Lessons from and for the alpine

26th Aug 2017

I have been reading lots about mishaps, accidents and even deaths in the trail running, scrambling and hiking worlds recently and, for obvious reasons, it really strikes home. Some of these incidents are more serious than others, but, based on experience, competence, terrain and how one views a situation, even a seemingly benign trail hike in the alpine can quickly turn bad if a party is not comfortable, prepared, or equipped to handle it.
Alpine environments are dramatic and beautiful and covering terrain under your own power can be incredibly rewarding, however the alpine is dynamic, unpredictable and can be very dangerous.
Kilian Jornet and Will Gadd have both recently put up excellent posts about a few of the lessons that they’ve learned and continue to learn about alpine outings. I urge you to go and check them out. This is a brief summary of their posts:
-Mountains are rad and moving through them is rad.
-Mountains and mountain sports involve a lifelong learning process. It seems like the longer people spend in them the more they realize how little they actually know about them.
-The alpine can change dramatically day to day and even throughout a day. Understand aspects, the impact of the sun (especially when snow and ice are involved) and always be alert for potential hazards (watch for clouds and storms rolling in, understand what’s above you that could fall on you etc…). Learn by watching, always be attentive.
-Know what gear you need to be safe in the environment you’re in. There is a real push towards romanticizing “light and fast”, especially with alpine running, and it is indeed inspiring and liberating, which is great, but light and fast can also quickly turn towards cold, tired and hungry, to being in serious in trouble, to having accidents with serious consequence. Think of that extra bit of gear as training and really, most safety gear is so light these days that it hardly counts.
-Know what you don’t know. That includes knowing yourself and being honest about your actual limits and competency is. Knowing how good you aren’t in different terrain is often more important than knowing how good you are, even worse is thinking you’re better than you are. ---The counter to that is that the only way to learn is to go out. Get out as much as you can and in as many varieties of terrain as you can. You’ll expand your bag of tricks and knowledge that way, but take those steps incrementally. It’s also a good idea to take courses and learn the fundamentals from trained professionals. You can learn so much from them about how they move, how they assess dangers, make decisions etc…
-Don’t get yourself into a situation you’re not comfortable with. Don't be pressured into making bad decisions. Also, know your partners, as well as their competence and comfort levels.
-Start early and bail early. It is far better to start early to give yourself contingency and then to turn around before things go south. At least you will have gotten out and will have made it home to talk about it.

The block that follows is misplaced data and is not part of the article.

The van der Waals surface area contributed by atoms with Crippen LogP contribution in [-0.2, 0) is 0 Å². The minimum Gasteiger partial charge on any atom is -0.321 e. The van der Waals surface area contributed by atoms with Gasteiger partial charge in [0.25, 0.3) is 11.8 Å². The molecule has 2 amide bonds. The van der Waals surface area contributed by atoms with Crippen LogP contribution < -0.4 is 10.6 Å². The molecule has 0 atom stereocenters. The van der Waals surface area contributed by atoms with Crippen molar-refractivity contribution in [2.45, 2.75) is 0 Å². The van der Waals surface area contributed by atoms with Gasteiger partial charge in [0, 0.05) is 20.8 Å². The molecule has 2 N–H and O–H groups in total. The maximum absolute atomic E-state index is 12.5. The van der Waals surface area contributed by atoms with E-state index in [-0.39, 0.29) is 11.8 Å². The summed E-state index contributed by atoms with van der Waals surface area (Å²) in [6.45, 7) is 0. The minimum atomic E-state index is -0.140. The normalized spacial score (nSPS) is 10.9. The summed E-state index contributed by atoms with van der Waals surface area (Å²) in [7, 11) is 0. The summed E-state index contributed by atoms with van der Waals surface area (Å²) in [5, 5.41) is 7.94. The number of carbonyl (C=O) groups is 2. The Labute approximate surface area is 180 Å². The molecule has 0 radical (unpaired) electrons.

-Especially for more pure alpine objectives, don’t become fixated on an objective. Narrowly defining success by getting to a summit, or finishing a traverse is far too limiting and can force you into bad decision making. Have more general goals like getting home, framing it by "attempting" a route, moving in an area etc... Know when you have to let go of your A goal and make sure you have a retreat option. Be cool with it, view it is a success. The cool thing about mountains is that they aren't going anywhere in our lifetime (well, maybe some glaciers, but that's a different post...)
-Have a look at a map and weather before you go and let people know where you’re going, always!
-When scrambling, moving along a ridge, or working up steep snow/ice make sure your feet are secure. You should only move as fast as your feet are secure.
-Get out there and check things out. You never know until you go. You can learn a lot by going out in questionable conditions and just observing what’s happening, but be extra conservative on those days.
-Fitness is not a replacement for technical competence in mountain environments. In fact, it can almost be a detriment because you can get yourself out there farther and faster before you realize you’re in over your head.
-Instagram, Facebook etc... can be deadly and misleading. Remember those pictures and recaps never tell a full story (I am as guilty of this as anyone).
-Do a recap of what you learned and saw, what you did right, or wrong and what you need to work on at the end of your day
-Having an "epic" can be a (harsh) way to learn, but it is mostly a sign that you messed up. Assess what you did wrong and learn from it.
-Every day is a good day to come home
Play safe, learn lots and have fun out there!